Well, this is going to sound strange coming from me, but with a private system, a doctor should have the freedom to deny you service even if you have the money.
LividBovine wrote:The money out of pocket for the service will be higher, but the total monies spent will be lower in the long term. There is additional cost built into the charges presented to the insurance company to pay for the administration of the system. The Insurance agency also charges you more in premiums to pay for its administration. By removing these added cost, it would lower the cost of health care services.
Turquoise wrote:In general, you're going to get charged more for care without insurance -- a lot more. Even if we assume you don't have any major health concerns until you're 40 or 45, you're still taking quite a risk by not having insurance.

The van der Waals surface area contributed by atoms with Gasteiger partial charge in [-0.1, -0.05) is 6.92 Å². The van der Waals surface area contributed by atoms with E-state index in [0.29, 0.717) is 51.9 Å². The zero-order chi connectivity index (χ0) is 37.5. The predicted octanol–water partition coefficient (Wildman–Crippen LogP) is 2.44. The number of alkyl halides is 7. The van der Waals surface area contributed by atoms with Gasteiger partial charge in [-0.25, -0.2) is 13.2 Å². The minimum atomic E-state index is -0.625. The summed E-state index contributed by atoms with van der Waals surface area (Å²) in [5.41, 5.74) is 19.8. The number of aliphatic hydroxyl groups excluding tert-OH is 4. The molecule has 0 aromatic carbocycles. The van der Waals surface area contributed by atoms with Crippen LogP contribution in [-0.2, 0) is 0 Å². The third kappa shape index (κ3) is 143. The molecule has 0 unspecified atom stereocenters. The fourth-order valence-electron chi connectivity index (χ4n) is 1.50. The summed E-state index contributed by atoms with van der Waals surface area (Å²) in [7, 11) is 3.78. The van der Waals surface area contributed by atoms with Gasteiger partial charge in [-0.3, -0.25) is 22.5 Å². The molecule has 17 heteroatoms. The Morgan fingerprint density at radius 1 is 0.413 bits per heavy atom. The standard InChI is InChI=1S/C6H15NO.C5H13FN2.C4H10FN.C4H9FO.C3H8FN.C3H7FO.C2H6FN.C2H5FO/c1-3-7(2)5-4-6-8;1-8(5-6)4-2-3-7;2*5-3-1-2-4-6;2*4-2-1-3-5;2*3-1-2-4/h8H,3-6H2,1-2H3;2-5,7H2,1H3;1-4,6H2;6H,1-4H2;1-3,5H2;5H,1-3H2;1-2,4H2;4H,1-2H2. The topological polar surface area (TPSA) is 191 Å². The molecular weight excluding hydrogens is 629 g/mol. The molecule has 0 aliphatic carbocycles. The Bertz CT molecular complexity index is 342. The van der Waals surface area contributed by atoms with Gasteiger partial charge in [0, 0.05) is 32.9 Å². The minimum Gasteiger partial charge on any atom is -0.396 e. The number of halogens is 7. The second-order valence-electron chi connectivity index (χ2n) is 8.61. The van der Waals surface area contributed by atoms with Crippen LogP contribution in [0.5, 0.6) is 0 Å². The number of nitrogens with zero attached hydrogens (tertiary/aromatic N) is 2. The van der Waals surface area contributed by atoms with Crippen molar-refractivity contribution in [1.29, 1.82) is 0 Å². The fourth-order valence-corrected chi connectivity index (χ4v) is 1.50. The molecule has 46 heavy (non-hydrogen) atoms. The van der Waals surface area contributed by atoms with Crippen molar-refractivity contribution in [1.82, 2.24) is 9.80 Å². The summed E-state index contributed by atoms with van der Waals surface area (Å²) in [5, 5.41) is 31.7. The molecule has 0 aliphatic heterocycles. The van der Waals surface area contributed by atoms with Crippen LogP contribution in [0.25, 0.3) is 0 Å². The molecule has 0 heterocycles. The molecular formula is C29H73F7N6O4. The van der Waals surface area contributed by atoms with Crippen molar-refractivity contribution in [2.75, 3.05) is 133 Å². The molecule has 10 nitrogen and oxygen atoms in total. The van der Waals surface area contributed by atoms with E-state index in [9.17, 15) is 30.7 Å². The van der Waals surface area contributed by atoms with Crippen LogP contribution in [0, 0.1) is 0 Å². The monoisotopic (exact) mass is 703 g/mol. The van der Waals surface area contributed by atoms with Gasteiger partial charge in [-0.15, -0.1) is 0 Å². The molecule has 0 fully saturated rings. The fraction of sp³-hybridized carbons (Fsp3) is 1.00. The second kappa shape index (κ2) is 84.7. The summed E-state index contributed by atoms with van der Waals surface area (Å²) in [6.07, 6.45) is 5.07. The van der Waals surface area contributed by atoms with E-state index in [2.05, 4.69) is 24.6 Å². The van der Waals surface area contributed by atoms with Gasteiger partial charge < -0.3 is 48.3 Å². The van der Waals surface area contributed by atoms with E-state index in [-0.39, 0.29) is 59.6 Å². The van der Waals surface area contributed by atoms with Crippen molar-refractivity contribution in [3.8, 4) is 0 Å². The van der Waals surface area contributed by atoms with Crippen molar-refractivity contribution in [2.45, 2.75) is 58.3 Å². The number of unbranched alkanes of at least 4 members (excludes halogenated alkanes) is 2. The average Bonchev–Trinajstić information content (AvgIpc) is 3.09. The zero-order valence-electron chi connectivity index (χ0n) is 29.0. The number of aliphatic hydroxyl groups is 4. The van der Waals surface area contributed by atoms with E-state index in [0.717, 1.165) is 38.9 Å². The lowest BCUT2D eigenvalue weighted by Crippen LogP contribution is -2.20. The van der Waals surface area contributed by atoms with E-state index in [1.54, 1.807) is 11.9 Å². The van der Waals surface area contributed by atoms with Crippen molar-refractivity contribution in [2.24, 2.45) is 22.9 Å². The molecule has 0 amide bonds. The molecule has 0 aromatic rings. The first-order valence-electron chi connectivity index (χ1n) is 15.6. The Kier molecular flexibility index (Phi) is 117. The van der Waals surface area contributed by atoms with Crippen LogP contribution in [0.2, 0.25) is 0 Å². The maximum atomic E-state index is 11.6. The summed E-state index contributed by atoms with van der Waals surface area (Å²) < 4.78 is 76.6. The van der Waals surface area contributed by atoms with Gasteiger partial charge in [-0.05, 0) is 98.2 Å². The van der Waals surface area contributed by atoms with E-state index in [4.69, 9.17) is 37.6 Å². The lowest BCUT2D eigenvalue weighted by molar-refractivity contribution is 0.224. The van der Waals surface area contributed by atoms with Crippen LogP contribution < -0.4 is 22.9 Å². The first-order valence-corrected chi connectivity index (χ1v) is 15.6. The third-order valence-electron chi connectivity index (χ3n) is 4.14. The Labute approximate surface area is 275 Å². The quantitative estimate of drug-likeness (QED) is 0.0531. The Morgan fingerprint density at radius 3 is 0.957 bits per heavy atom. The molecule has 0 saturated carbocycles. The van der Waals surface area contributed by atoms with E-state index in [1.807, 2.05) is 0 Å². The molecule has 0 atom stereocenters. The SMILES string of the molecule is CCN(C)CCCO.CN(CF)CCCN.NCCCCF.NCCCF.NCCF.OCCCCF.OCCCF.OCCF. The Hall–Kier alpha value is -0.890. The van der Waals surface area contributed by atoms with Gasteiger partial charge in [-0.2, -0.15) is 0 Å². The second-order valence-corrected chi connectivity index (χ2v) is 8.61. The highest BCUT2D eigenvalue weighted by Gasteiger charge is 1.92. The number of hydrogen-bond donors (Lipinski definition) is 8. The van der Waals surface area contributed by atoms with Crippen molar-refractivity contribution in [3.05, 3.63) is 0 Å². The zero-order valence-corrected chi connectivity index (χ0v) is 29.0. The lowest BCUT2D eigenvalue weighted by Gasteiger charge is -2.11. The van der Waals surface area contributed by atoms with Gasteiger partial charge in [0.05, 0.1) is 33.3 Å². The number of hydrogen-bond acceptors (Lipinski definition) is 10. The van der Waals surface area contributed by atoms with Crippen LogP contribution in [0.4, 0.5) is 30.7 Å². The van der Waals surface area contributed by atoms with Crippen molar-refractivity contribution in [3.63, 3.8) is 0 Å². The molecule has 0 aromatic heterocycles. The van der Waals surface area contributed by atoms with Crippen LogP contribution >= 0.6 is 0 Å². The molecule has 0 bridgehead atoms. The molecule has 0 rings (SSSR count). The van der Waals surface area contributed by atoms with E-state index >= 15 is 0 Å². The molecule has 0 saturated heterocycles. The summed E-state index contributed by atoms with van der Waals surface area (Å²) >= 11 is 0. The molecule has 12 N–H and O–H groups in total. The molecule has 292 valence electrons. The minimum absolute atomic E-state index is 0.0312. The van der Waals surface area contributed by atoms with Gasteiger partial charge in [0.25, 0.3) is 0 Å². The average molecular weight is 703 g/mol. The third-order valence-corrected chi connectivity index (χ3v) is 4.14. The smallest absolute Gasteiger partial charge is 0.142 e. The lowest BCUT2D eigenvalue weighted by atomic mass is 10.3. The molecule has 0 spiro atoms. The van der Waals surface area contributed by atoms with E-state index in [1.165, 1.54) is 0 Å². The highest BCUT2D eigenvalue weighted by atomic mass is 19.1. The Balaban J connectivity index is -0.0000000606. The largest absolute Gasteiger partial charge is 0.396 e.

Also, many providers won't even serve you if you don't have insurance -- even if you have the money. The idea there is that they don't want to get stuck holding the bag if complications arise. You might have the money for an initial service, but not necessarily for subsequent ones.
If a doctor refuses to provides services because you have no insurance, then there is a problem. There has to be a way to ensure people who want to pay out of pocket are not denied service. Of course without adding a government agency to regulate it.
Basically, you just have to find another doctor.
I personally prefer socialization over privatization, but when it comes to private practices.... well, we have to be consistent in giving providers freedom.
Denial of coverage over pre-existing conditions is a whole other ball game, however. That form of denial should be illegal because it's not so much a matter of a provider's freedom as it is the provider just trying to cheat its customers.